Missouri Gun Bill to Block Feds Faces National Scrutiny Once Again: "Statehouse Swagger"
The Missouri GOP's effort to block federal firearm laws is once again receiving national scrutiny this week in advance of the upcoming showdown between Governor Jay Nixon and pro-gun lawmakers at the Capitol. The legislation -- which Nixon, a Democrat, vetoed -- would make it a crime to enforce any federal policies in the state that infringe on the right to bear arms. Nixon and other critics argue that it is very clearly unconstitutional for the state to pass a law directly contradicting the feds, while proponents say Missouri has an obligation to stand up to the president.
Michael Glasgow photo via Flickr
The New York Times editorial board is now weighing in, saying it's a case of "statehouse swagger" in the gun debates. Today's editorial -- which follows a lengthy story in the paper's news section on the legislation -- casts the bill as one of the most extreme of its kind in the country.
The renewed attention is timely given that Republicans may very well get enough votes to override the governor and implement the controversial law.
The editorial begins, "As a measure of the gun culture's dangerous sway over statehouse politicians, it is hard to top the pending proposal in Missouri that would pronounce all federal gun safety laws null and void in the state and allow the arrest of federal agents who try to enforce them."
In June, an Associated Press news report labeled House Bill 436, the "Second Amendment Preservation Act," as one of the most intense state's rights efforts in the country.
via governor.mo.gov Gov. Jay Nixon.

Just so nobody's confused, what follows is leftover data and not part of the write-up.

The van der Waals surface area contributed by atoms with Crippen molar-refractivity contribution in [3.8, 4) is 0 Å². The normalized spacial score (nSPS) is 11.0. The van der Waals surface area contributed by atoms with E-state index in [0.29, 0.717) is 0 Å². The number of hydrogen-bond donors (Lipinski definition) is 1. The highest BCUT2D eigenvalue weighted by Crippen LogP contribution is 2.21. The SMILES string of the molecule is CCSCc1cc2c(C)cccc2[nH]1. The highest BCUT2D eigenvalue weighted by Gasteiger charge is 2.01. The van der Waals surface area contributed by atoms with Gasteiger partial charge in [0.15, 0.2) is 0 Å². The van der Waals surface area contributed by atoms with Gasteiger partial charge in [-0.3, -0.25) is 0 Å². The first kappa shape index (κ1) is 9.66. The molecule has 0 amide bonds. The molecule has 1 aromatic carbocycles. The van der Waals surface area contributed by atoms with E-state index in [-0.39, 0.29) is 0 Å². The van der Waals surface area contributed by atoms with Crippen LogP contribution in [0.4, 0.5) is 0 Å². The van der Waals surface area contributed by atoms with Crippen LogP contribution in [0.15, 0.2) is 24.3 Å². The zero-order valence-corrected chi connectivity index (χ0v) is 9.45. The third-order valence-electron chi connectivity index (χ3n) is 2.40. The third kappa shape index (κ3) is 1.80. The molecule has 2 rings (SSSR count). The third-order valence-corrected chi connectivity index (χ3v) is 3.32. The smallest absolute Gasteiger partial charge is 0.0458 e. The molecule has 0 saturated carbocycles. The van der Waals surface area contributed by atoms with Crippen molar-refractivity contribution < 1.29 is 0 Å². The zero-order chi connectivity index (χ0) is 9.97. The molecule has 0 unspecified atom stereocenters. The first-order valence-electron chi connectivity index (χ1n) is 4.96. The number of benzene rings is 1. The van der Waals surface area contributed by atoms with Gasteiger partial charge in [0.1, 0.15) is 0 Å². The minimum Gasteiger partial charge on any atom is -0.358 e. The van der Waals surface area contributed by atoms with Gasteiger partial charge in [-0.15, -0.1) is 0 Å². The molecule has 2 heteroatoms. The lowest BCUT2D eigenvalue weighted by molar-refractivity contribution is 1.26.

Part of the reason all eyes are on the legislation is that a handful of Democrats who support the bill may help the GOP make it a reality next month without the governor's approval.
The Times editorial says:
This bizarre legislation, which Republican majorities hope to enact Sept. 11, would override an earlier veto by Gov. Jay Nixon, a Democrat, who noted the obvious fact that the measure is unconstitutional according to precedents stretching all the way to the Civil War.
But the bill's proponents care little for legal niceties, or for the near-certainty of an adverse court ruling against their hoary states'-rights gambit. Dusting off the polemics of nullification, the supposed "law and order" politicians in Jefferson City would rather support an unconstitutional measure than set a law-abiding example of government responsibility.
Some supporters of the bill respond to its critics by arguing that this effort is not so different from the legalization of marijuana in states like Colorado and Washington, which passed these laws in contradiction with federal policy. In its news report, the Times addressed this question, pointing out a key difference:
What distinguishes the Missouri gun measure from the marijuana initiatives is its attempt to actually block federal enforcement by setting criminal penalties for federal agents, and prohibiting state officials from cooperating with federal efforts. That crosses the constitutional line, said Robert A. Levy, chairman of the libertarian Cato Institute's board of directors -- a state cannot frustrate the federal government's attempts to enforce its laws.
While the supportive Democrats have gotten a fair amount of attention, State Rep. Jay Barnes has also received a lot of media as the sole Republican opposing the bill. Yesterday, Barnes published a post on his website reiterating his stance, writing, "The bill is plainly unconstitutional and has no chance of being upheld."
via Facebook Advocacy group Progress Missouri's online campaign against the Second Amendment Preservation Act.
He further argues:
...there's not a single instance case in two centuries of constitutional case law in which a federal appellate court has upheld a single state's authority to (1) declare a federal statute unconstitutional on its own, and (2) criminalize the enforcement of a federal law by federal agents.
For more on the debate, check out Daily RFT's interview with a supporter who helped draft the language of the measure and our interview with a St. Louis lawyer who may sue if the override is successful.